Welcome to CanadianHedgeWatch.com
Sunday, July 21, 2019

Ucits regulations pose challenge for hedge fund strategies


Date: Friday, June 11, 2010
Author: Hedge Funds Review

Ucits-III compliant hedge funds challenge institutional investors and strategy methodology

Despite the move to more highly regulated and prescribed funds by some hedge funds, a some pension funds and similar institutional investors remain reluctant to invest in these products.

There is talk among some hedge funds that have started to offer a Ucits III compliant fund of restructuring their offerings to overcome this reluctance.

Some hedge funds have launched Ucits III funds only to find the realities of investment compliance and the consequent implications for the business have been imperfectly understood. As a result funds have taken an unnecessarily conservative approach to legal ratios and calculating limits often on the advice of auditors.

The example of guaranteed issuers illustrates this point. In these circumstances there is a 35/30/6 split ratio which can go up 35% into any guaranteed issuer. If both sides are at 35, it can then go up to 100% provided there is no more than 30% per issue and there is a minimum of six instruments in that issuer. If there are two issuers above 35, there needs to be 12 instruments.

The conservative approach says there has to be six within each issuer. For some hedge funds, it is possible to mix and match the guaranteed instrument in the portfolio: 10 and two or eight and four, for example.

The same applies to defining standard transferrable securities. Instead of netting two or more positions when measuring exposure or the mark-to-market value, the more conservative approach is to make a sum of the absolute values. While this may work for the commitment ratio, for standard transferrable securities it creates so many breaches that compliance officers become swamped.

Given the conservative nature of the target investor, it could be essential for funds to adopt a conservative approach. However, it can be easy to fall into the trap of being over-cautious. A more creative approach can be both a means of differentiation and provided it is communicated effectively a way of overcoming investor reluctance. It has the added benefit of not completely alienating the more typical hedge fund client.

Technology can help by providing the necessary tools to ensure compliance with Ucits guidelines and by providing transparency to prospective investors. Demonstrating that appropriate systems are in place to follow Ucits III compliance measures can help hedge funds demonstrate their ability to monitor transactions and keep within the rules.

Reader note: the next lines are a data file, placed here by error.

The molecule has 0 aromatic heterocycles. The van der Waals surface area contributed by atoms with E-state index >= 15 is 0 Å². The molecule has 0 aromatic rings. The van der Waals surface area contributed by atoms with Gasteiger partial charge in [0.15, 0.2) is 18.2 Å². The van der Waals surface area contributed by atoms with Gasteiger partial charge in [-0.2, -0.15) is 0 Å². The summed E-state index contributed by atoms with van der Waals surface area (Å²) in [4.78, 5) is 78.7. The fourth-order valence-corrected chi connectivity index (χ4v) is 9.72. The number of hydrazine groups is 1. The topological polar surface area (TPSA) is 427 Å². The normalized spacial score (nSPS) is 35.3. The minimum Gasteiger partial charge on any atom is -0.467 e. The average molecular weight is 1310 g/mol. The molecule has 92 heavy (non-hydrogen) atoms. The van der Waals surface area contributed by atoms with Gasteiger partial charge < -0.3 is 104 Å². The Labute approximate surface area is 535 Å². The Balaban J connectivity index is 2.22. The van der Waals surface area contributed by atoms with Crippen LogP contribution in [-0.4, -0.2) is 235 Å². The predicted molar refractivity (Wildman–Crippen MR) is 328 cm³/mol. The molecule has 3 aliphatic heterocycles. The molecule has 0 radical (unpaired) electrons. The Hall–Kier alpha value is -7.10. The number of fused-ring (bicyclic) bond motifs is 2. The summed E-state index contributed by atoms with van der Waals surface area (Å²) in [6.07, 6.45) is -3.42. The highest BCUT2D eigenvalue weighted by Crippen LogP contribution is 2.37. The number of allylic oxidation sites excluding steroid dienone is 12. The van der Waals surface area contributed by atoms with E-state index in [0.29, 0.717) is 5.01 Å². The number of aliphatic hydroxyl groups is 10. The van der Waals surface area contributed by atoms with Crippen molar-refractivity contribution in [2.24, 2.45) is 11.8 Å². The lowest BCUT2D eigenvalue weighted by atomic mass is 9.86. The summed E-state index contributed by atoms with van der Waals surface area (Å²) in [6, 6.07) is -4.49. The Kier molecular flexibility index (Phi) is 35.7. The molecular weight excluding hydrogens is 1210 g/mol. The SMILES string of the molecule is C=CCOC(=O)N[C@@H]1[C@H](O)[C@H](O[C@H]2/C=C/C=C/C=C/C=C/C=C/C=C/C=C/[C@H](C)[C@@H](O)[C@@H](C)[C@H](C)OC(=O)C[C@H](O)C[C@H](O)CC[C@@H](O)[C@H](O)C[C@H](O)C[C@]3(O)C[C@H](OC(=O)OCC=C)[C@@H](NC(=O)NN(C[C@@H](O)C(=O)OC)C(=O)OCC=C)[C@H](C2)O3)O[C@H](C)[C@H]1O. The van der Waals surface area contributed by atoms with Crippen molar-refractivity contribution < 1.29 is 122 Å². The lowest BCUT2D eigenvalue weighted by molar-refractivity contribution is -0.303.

These are still relatively few Ucits hedge funds.

In July the launch of the sixth section of Ucits IV which looks at the area broadly covered by the term ‘risk management', particularly for over the counter (OTC) instruments and will require a new level of detail in the commitment ratio and for OTC counterparty exposure.

The rules will provide a new set of hurdles for fund providers. There are one or two potential enhancements that could provide an interesting business problem to overcome.

With regards to OTC counterparty exposure, the current recommendation is that stock lending and repo positions should be included when calculating. This is interesting as some countries such as France have already included these positions as part of the commitment ratio. It may also explain the suggestion that counterparty exposure be calculated using the commitment approach.

Ucits IV continues the trend of distinct derivative flavours in regulation. The recommendations adopt a method already used in France. In most of Europe the commitment ratio works by grouping different derivatives together into discrete buckets, netting them and calculating the sum of the absolute value.

In France and now potentially across the European Union, instead of working out absolute values, different sub-calculations are conducted for each derivative type: options, futures and equities are grouped together, rate instrument derivatives sit in a distinct bucket and short sells and stock lending sit in a third. Each is calculated differently, pre-compensated and re-netted differently and then everything is added up and aggregated up to the limit of the fund's net asset value.

In terms of technology this is perhaps the most challenging part of the enhancements. Similar processes have already been built into compliance platforms in France.

This article was written by Steve Carrier-Simon, Sentinel product manager, Fidessa.